Professor Dartani scowled. “There will be other women,” he replied. Then, he said, “Gort, drive on!”

Gort snapped his whip over the heads of the two great black stallions that drew the two-wagon train. The driver was huffing and snorting, almost in competition with the horses, and frequently spat into the passing, winding trail. 

It was a while before either of the two men spoke again.

“You really think we’ll make some money in Ingolstadt?” inquired Gort.

The wagons shifted and swayed a few times on the precarious mountain trail before the corpselike Professor Dartani responded.

“You have no need to worry about that, Gort,” said the professor, his dry hair bristling like white straw in the breeze. His almost toothless mouth wrinkled into a smile pulled back against his sunken cheeks. “I have never failed you before.”

“Guess not, professor. I just hope no one in Ingolstadt recognizes me.”

“I doubt news travels that fast... or that far,” replied Dartani.

“But,” said Gort, looking at the Professor and then bringing his attention back to the road ahead, “this Ingolstadt town is supposed to be such a small, hick place, that... I mean, I don’t see how we can make any real money up in this neck of the woods.”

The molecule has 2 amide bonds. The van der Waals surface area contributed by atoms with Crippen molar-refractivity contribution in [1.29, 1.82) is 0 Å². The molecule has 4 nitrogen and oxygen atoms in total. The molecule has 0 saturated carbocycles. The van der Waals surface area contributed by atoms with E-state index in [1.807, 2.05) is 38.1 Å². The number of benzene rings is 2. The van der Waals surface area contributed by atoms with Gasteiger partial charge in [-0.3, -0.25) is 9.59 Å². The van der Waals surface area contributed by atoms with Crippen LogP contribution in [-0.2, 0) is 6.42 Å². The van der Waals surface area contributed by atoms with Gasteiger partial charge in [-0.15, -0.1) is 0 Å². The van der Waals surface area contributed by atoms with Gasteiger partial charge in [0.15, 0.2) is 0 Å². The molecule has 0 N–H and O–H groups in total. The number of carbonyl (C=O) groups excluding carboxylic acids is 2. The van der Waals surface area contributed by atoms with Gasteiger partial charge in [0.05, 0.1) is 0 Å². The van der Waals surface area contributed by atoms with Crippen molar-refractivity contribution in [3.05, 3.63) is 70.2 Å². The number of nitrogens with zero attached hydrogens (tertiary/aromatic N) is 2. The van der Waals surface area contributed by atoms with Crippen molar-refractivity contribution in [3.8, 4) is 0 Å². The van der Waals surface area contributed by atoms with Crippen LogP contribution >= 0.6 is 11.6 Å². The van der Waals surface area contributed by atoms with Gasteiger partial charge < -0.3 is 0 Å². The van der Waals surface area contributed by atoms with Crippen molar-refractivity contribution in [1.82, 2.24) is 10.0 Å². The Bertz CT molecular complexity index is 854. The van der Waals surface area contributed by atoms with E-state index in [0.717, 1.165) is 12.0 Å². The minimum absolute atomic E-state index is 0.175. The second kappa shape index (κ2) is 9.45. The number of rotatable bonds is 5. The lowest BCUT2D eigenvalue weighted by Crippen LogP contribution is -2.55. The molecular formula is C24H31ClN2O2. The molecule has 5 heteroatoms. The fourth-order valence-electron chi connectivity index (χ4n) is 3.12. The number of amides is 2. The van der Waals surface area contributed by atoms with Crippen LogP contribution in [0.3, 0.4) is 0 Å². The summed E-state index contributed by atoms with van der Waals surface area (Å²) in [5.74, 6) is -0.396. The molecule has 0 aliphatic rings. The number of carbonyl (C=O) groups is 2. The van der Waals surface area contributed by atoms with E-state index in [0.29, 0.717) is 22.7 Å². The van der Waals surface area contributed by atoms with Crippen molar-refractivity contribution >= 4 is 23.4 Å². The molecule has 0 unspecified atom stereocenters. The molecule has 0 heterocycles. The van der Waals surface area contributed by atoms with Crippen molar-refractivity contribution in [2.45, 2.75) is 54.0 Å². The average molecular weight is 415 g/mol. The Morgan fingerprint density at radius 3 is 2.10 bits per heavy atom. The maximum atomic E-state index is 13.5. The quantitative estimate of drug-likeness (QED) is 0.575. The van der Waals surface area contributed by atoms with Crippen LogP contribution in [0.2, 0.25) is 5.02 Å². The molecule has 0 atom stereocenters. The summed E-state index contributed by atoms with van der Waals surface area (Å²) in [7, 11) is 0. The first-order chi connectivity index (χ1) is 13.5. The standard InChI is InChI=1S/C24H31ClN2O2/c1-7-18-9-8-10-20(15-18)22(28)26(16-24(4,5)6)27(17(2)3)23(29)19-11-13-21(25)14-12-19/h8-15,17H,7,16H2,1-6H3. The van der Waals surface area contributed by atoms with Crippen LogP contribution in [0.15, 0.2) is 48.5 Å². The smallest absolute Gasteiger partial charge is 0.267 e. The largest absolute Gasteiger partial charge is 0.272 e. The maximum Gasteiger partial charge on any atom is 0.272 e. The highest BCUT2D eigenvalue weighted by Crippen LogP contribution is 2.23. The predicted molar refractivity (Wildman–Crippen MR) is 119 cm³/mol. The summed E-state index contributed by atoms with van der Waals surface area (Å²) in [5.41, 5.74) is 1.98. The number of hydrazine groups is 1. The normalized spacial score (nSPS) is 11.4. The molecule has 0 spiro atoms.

“Fool!” snarled Professor Dartani, the only man living who had dared to reprimand Gort. “This is a superstitious town we’re going to. Superstitious peasants and villagers, they are. These are the kinds of people that go off and drive a stake through the first corpse they discover showing no signs of decay. These are people who believe that everyman with eyebrows growing together is a werewolf.”

Instinctively, Gort brought one hand off the reins to feel his own eyebrows.

“Idiots!” exclaimed the Professor. “Fools one and all! They will be more than glad to come to our little show. For then they’ll have the chance to confront the demons that go bump in their nightly dreams and they’ll be able to laugh at them, thrill to them, to symbolically purge them.”